Animal antibiotics have been used by farmers for decades to make food safer, prevent animal suffering and lessen the burden on our planet. However, concern about human antibiotic resistance is inspiring scrutiny of all uses of antibiotics.
“Antibiotic resistance and its connection to use of antibiotics in humans and animals is a complex issue,” said Dr. Leah Dorman, a veterinarian and member of the American Veterinary Medical Association, U.S. Animal Health Association and National Institute for Animal Agriculture. “The matter of antibiotic resistance has no single cause and no single solution, so we must work together and rely upon the best available science to inform our decisions.”
Just as medical doctors are working to reduce antibiotic use in humans, veterinarians and farmers are making changes to limit the use of antibiotics on the farm. The goal in both cases is to reduce the possibility that antibiotic use creates a risk, whether for humans or animals.
“Regardless of the known level of risk, it is clearly in everyone’s best interest to ensure responsible use of antibiotics,” said Dorman, who is also the director of food integrity and consumer engagement for Phibro Animal Health Corp.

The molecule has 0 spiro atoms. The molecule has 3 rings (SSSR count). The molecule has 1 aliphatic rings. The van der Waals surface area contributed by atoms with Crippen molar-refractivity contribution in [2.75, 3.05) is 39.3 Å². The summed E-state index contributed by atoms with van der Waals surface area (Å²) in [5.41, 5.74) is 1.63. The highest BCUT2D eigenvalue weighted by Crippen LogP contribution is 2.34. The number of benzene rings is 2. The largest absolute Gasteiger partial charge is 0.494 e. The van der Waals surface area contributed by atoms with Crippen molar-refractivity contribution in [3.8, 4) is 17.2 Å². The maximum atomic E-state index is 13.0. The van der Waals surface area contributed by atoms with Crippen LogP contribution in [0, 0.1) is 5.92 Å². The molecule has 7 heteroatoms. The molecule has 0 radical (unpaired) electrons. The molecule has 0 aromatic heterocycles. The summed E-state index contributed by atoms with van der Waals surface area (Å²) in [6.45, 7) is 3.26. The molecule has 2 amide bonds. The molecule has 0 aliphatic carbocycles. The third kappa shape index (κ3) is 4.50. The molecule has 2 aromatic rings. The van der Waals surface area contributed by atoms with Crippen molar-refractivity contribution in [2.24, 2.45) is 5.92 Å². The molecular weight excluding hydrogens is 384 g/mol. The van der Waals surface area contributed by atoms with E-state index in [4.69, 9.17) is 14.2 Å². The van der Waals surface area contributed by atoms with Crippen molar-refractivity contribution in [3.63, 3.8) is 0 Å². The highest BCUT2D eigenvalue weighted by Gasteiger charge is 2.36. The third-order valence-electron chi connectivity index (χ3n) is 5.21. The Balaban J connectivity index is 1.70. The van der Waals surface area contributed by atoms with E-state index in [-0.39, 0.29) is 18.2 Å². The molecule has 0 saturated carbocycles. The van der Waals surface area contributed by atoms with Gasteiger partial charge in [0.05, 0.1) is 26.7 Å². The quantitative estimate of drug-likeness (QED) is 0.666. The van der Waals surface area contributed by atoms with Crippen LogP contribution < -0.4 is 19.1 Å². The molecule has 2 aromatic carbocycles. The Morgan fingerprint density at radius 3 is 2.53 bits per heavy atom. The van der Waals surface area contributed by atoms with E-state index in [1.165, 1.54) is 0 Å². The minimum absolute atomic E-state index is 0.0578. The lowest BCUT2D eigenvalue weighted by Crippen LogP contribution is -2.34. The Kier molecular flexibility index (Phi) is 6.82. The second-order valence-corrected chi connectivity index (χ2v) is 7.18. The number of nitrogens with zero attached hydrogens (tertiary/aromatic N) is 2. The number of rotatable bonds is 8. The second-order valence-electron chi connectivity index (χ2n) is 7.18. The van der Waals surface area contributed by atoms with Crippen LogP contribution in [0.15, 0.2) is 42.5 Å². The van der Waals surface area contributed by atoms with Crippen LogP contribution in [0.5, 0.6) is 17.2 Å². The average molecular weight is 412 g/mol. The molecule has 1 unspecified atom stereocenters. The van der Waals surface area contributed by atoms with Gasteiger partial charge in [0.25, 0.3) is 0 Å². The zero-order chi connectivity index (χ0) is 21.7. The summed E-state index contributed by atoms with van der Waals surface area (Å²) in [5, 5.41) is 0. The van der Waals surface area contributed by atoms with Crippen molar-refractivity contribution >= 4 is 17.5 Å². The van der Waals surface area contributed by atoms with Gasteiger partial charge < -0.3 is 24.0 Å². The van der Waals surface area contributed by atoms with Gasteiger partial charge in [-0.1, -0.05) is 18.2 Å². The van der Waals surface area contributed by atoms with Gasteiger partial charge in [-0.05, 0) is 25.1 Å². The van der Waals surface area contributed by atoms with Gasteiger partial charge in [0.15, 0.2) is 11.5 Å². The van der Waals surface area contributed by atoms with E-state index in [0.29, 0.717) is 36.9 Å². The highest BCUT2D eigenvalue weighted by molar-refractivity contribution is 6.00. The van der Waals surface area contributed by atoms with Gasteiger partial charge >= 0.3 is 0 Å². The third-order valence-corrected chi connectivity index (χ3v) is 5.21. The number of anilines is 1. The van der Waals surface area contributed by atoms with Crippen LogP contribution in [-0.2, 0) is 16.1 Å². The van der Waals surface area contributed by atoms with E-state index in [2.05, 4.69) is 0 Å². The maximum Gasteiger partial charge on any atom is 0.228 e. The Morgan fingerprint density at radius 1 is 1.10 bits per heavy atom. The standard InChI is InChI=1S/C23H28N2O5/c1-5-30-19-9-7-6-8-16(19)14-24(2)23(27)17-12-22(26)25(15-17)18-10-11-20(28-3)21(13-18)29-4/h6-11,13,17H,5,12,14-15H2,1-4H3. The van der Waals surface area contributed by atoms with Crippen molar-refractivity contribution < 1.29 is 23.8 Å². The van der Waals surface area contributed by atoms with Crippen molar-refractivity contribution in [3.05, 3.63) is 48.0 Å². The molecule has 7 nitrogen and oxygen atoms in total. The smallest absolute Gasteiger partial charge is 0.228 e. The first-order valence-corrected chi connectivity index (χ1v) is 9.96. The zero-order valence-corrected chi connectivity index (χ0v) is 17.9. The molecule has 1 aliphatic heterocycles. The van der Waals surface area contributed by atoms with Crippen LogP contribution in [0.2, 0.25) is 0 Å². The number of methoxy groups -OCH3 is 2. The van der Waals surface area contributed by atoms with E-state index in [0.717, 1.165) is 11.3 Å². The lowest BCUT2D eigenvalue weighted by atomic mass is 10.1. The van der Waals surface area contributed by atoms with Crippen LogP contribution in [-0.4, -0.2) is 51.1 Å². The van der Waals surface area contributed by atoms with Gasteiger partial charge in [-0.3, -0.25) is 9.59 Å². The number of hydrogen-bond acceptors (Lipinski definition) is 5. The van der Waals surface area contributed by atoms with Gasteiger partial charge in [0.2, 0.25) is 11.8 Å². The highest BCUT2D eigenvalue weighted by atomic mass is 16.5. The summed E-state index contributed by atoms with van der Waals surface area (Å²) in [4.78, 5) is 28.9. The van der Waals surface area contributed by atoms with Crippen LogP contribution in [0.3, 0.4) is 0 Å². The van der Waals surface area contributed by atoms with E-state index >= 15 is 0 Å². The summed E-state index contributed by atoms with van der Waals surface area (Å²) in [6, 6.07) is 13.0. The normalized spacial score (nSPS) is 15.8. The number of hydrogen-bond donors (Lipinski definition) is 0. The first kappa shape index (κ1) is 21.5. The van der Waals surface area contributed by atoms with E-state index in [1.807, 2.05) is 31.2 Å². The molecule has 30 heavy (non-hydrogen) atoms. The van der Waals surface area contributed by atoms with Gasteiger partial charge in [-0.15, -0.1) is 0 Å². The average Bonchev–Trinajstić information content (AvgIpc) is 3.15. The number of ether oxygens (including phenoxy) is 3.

When used responsibly, animal antibiotics offer benefits for human health, animal health, the environment and your wallet.
What it means for families
Antibiotics help to make the food you buy safer by reducing bacteria in the food supply and ensuring healthier animals on the farm. Responsible use of antibiotics by doctors and patients, as well as by veterinarians and farmers, helps reduce the risk of antibiotic resistance.
What it means for animals
Antibiotics are used in animals for the same reason they are used in people – to treat or prevent diseases that cause pain and suffering. When an animal is sick with a bacterial infection, treating it with antibiotics is the right thing to do, Dorman said.
What it means for the environment
Responsible use of antibiotics helps keep animals and the environment healthy because sick animals use more natural resources and have a larger environmental impact than healthy animals. When left untreated, sick animals grow more slowly, requiring more food and water. This means more grain, grass or hay must be grown for feed, requiring more fertilizer, water and acres of land.
What it means for your wallet
Keeping animals healthy, the goal of antibiotic use on the farm, has the added benefit of making food more affordable because healthy animals consume less food and water, keeping costs down. More consumers are able to afford meat, dairy products and eggs when farmers are able to maintain the health of their animals.
Learn more about the benefits of antibiotic use on the farm at animalantibiotics.org.